I don’t recall his name, but it was New Years Eve 1998, the comedian walked on stage and was warmly welcomed. His opening gag, “Scotland is celebrating tonight….Lena Zavaroni has had a shit.” His comic timing was impeccable. The room filled with equal bouts of laughter, gasps and groans. It’s a gag that has stuck with me. Not because of any comic value, but its cruelty, given it was common knowledge that Zavaroni, a child star of the 1970s, had been suffering from anorexia since her teenage years and within a year of this gag the 35-year old Zavaroni was dead. The only thing I took heart from that night was the thinning audience seeking refuge in an adjourning bar where it was concluded the comic was boring, a one-shot pony, no depth and no charisma to manage an audience beyond aiming to shock. Years later 3 things often cross my mind from that evening.
- The feelings of those in the process of losing a loved one, if they were to discover their loss, suffering, pain and devastation was joke material.
- The ability to offend and be offended is an integral part of a functioning democracy and should be defended. An argument often overlooked by those on the left and misused by those of the right.
- Thirdly, by walking out of the comic’s routine, which he will have noticed, we the audience, were in effect holding him to account.
20 years later and the willingness to say something shocking, offend, slag off or degrade is epidemic, even those seeking, accepting or obtaining public office are in on the act, but like that comic, they are often dull and as sure as night follows day accountability ultimately catches them up. Alexander Boris de Pfeffel Johnson MP the illustrious Secretary of State for Foreign affairs in the UK (one of the prominent 3 positions in UK Cabinet government). Johnson has sought to position himself as a Trump type character for the common man. Endlessly projecting himself as an affable, jovial person, he is now widely viewed as an incoherent train crash on Thomas the Tank proportions.
Johnson is of that ilk, a background of wealth and privilege giving a pretentious and mistaken belief they are not constrained by the standards decent people self-regulate to demonstrate their dignity. A sense of respect towards others including those less fortunate. Johnson sense of privilege allows him to casually describe war-torn Sirte, Libya as potentially the next Dubai once the dead bodies were cleared away. In this context, it became of little surprise that Johnston ran to the defence of his fellow traveller Toby Young, (journalist and self-styled educationalist) who has recently been appointed to a government-funded educational quango (The Office of Students). Young believes people attacking his appointment is because of his ‘outspoken Tory’ views, but while this may provide logic to some people, as a parent, with a daughter entering the university sector shortly, his politics are not of my concern on this occasion.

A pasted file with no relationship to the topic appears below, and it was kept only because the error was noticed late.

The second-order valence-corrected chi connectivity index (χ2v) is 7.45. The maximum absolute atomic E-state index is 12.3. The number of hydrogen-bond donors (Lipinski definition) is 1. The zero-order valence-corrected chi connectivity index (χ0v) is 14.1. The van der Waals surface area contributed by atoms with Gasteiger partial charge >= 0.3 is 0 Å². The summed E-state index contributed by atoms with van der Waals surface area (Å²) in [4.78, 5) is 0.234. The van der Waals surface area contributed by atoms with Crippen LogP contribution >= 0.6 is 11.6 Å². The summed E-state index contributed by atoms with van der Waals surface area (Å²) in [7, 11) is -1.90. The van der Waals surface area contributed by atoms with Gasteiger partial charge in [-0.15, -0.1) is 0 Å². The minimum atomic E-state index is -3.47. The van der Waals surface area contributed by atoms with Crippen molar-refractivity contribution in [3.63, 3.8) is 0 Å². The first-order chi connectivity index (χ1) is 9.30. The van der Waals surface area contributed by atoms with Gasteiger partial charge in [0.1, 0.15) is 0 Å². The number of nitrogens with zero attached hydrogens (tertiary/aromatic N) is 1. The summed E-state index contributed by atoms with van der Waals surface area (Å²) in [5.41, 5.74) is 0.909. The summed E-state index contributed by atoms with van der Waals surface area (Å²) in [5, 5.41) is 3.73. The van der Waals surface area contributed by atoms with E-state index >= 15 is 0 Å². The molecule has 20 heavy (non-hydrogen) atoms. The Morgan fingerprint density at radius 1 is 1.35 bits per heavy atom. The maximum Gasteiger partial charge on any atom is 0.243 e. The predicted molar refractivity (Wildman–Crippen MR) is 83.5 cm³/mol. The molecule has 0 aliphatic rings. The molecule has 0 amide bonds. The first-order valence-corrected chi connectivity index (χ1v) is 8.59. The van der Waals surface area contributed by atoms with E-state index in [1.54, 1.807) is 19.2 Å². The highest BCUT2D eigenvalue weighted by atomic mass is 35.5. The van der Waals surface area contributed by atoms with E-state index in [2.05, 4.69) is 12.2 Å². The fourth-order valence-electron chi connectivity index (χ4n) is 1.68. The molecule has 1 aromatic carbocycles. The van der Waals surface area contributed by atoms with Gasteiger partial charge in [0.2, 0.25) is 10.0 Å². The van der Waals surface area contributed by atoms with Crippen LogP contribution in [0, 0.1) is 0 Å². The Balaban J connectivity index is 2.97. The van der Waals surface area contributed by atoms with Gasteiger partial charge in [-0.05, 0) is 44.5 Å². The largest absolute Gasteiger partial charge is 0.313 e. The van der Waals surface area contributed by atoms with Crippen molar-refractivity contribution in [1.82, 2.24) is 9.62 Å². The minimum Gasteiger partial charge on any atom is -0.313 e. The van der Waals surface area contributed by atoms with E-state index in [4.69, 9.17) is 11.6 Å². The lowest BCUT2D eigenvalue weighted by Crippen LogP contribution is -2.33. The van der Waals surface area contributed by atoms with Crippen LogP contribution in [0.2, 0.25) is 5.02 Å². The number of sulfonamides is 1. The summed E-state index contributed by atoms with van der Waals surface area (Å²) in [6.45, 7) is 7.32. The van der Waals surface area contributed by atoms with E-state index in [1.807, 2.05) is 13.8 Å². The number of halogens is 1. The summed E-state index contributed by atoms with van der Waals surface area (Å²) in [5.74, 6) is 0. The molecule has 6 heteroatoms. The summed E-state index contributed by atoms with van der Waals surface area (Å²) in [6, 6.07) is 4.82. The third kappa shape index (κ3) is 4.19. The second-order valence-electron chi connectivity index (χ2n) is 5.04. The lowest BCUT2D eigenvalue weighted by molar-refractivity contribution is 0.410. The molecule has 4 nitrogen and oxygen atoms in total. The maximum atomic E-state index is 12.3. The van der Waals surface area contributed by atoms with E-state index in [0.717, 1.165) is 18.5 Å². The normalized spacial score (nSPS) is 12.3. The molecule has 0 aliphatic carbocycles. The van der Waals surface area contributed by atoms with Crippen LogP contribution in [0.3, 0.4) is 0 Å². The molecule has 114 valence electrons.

There are principled conservatives, as there is across the political spectrum, who have a sense of service, standards and ethics. They understand the tone they adopt provides a sense of responsibility, leadership and integrity, which underpins our trust and confidence in those wishing to serve the greater public good. Toby Young is not one of them. Toby Young is my 1990s forgotten comic making observations about “huge knockers, having a dick up a woman’s arse, gloating over baps, wanking over the efforts of Comic Relief to raise money for those in need and referencing working people as stains and deformed.” The critical difference between my 1990s forgotten comic and Toby Young is simple. My forgotten comic has never, to my knowledge, sought or accepted public office.
Young’s appointment is rightly receiving the criticism it deserves, and given the noise, he has released a statement regretting “the sophomoric, politically incorrect remarks on twitter and I hope people will judge me on my actions.” Schizophrenically Young is seeking to present himself twice. The virtual Toby detached with less accountability and the Toby in the real world. The real world Toby is demanding to be taken serious convinced in his self-belief, righteous education and privilege that he was born to offer us all the benefits of his gracious service. There will be those who find Young’s observations as the pinnacle of modern ironic comedy as part of the fight back against a politically correct world constructed by the liberal elites, which he and his ilk have built in their heads. A world, which they believe suffocates their freedom to call a spade a spade. It is a world where the ‘alt-right’ see themselves as freedom fighters against disabled ramps. A world where the context of equality is determined by wealth, status, the social network you belong too and what remains is a matter of charity.
2014, in an open letter to sitting Prime Minister David Cameron, Lord Paul Bew, who chaired The Ethical Standards in Public Service wrote about the public desire of wanting those involved in public life to adhere by common ethical standards. Lord Bew hit the nail on the head when he wrote, “for the public how things are done are as important as what is done.” The ethical standards Lord Bew was talking about are Integrity, objectivity, accountability, openness, honesty and that holder of public office should exhibit these principles in their own behaviour.
By appointing Toby Young, Theresa May is setting the bar for her standards, so what next how about Roy ‘Chubby’ Brown to head up a public body into women’s health. Katie Hopkins to front up a refugee relief quango, how about an Honourary Lordship for Trump in recognition of his work in building religious tolerance? To use your own words Mr Young “I hope people will judge me on my actions.” Well for my small part here I am judging you by your actions and the standards in public life.